The partnership begun this year between Bass Connections and the Kenan Institute for Ethics at Duke would not be possible without a special gift from Jonathan Silver and his wife, Orli Etingin. With the establishment of the Silver Family Kenan Institute for Ethics Fund in Support of Bass Connections, support will be given to research teams whose projects overlap with KIE programs and allow for the dissemination of their work through public events.
Jonathan Silver is a member of the KIE Advisory Board and a Clinical Professor of Psychiatry at the NYU School of Medicine whose practice focuses on neuropsychiatry and traumatic brain injury. We recently sat down with Jonathan to discuss his interest in ethics and what attracted him to fund this new partnership.
You’ve been actively involved with KIE for several years now, but what initially drew you to the Institute and the issue of ethics?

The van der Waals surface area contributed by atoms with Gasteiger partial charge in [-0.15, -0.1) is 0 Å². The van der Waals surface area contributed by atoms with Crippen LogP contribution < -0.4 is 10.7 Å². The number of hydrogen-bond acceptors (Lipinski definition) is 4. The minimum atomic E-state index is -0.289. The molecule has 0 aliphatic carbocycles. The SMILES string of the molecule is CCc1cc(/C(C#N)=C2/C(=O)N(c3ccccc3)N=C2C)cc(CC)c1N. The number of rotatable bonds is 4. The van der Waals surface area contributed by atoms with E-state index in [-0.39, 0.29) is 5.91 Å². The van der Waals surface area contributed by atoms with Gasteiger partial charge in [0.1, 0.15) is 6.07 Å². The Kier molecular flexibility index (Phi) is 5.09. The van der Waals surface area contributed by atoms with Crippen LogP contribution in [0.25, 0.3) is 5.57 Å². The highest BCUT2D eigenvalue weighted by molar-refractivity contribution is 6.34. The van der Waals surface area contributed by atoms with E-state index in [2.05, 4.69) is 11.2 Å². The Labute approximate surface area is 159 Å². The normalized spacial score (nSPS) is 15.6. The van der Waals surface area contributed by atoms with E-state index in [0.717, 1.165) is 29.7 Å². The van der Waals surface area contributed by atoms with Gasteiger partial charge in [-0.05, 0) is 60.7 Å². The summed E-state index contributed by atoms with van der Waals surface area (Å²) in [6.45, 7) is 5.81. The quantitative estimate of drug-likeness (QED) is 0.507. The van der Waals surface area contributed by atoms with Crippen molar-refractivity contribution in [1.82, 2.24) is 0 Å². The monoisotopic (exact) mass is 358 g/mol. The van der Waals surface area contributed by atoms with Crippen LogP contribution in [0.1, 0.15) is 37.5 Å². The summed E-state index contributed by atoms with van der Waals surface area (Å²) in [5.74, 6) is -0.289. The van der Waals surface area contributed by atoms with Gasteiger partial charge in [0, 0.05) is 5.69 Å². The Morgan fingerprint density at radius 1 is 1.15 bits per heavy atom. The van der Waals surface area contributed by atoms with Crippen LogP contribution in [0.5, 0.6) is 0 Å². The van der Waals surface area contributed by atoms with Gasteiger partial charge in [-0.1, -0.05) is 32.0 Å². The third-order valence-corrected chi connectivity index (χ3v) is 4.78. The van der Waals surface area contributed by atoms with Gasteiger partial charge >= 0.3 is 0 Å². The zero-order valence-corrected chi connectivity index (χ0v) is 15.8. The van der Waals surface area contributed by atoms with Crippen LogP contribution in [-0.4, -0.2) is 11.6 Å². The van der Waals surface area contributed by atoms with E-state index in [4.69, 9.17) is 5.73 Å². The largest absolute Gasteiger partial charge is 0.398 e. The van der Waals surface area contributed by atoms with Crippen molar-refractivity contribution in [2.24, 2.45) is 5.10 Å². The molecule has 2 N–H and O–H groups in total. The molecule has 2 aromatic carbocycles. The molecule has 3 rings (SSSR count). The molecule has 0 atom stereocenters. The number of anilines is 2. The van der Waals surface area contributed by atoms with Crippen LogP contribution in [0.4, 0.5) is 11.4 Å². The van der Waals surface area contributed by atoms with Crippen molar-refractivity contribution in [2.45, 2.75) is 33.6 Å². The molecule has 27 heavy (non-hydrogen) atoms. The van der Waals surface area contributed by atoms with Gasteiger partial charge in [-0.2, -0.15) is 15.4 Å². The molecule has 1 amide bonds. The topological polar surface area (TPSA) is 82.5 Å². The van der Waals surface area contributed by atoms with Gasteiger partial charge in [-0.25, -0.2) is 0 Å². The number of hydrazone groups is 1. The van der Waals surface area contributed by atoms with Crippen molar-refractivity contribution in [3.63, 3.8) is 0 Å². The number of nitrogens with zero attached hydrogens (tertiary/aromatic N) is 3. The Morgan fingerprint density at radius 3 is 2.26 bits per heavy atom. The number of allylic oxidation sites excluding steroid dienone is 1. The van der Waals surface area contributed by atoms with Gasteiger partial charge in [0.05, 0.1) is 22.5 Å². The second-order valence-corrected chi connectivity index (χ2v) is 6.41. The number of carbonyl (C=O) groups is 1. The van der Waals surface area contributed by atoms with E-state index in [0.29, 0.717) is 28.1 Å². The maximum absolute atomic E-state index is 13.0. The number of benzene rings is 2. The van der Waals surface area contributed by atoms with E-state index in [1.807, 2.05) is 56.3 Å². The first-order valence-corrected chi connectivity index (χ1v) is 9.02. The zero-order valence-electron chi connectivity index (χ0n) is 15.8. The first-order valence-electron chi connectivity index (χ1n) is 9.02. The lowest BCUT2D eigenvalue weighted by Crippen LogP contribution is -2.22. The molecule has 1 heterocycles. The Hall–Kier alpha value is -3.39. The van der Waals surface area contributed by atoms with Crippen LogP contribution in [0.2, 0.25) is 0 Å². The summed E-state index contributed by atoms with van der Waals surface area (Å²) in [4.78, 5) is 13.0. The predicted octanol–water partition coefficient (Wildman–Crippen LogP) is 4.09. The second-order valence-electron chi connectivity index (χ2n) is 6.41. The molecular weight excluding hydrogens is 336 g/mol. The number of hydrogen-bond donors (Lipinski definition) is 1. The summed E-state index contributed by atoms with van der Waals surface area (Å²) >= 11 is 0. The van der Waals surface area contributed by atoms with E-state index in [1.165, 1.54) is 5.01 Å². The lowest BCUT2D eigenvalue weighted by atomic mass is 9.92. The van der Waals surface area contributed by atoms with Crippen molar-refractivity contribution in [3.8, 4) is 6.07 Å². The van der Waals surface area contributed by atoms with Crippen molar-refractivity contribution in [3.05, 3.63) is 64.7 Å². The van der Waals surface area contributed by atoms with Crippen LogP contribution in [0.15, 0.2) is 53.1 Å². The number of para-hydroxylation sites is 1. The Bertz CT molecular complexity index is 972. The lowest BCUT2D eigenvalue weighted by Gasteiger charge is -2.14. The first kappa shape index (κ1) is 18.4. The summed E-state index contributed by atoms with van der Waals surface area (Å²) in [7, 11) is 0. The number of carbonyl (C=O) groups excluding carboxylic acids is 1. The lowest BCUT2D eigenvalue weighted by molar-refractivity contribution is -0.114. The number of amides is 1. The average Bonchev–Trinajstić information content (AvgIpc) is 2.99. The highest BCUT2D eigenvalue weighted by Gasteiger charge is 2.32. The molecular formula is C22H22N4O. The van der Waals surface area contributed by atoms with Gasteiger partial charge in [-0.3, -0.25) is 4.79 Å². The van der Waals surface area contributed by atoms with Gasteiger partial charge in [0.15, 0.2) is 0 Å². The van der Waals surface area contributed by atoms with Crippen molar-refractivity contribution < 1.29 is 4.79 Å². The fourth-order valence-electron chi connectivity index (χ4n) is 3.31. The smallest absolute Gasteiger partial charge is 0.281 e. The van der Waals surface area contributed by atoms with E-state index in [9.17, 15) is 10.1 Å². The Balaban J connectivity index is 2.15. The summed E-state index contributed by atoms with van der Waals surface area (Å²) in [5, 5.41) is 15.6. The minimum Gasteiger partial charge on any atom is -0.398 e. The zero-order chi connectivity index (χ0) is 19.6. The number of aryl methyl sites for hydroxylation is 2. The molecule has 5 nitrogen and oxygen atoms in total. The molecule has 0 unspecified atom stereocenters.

When I first met with Director Noah Pickus, I was intrigued by the multi-disciplinary nature of the Institute and how it was exploring the ethical implications of actions and behavior, not just at Duke but externally as well. Noah has described KIE as a “think and do” tank, and I see one of its strengths as a “stop and think” tank. We often act without considering the consequences of our behavior. My specific interest has been in biases in decision-making and in “cheating.” Even when I was an undergraduate at Duke, I did an independent study with Sy Mauskopf on an episode of scientific fraud in genetics in the early 1900s.
What about the partnership with Bass Connections interested you?
As part of the Duke Forward campaign, I had imagined a gift that would support an annual symposium that would promote awareness of the exciting work at Kenan. This takes that several steps further. Bass Connections provides the structure to facilitate people collaborating on projects that wouldn’t normally be possible. In addition, this partnership with KIE allows that work to be propagated.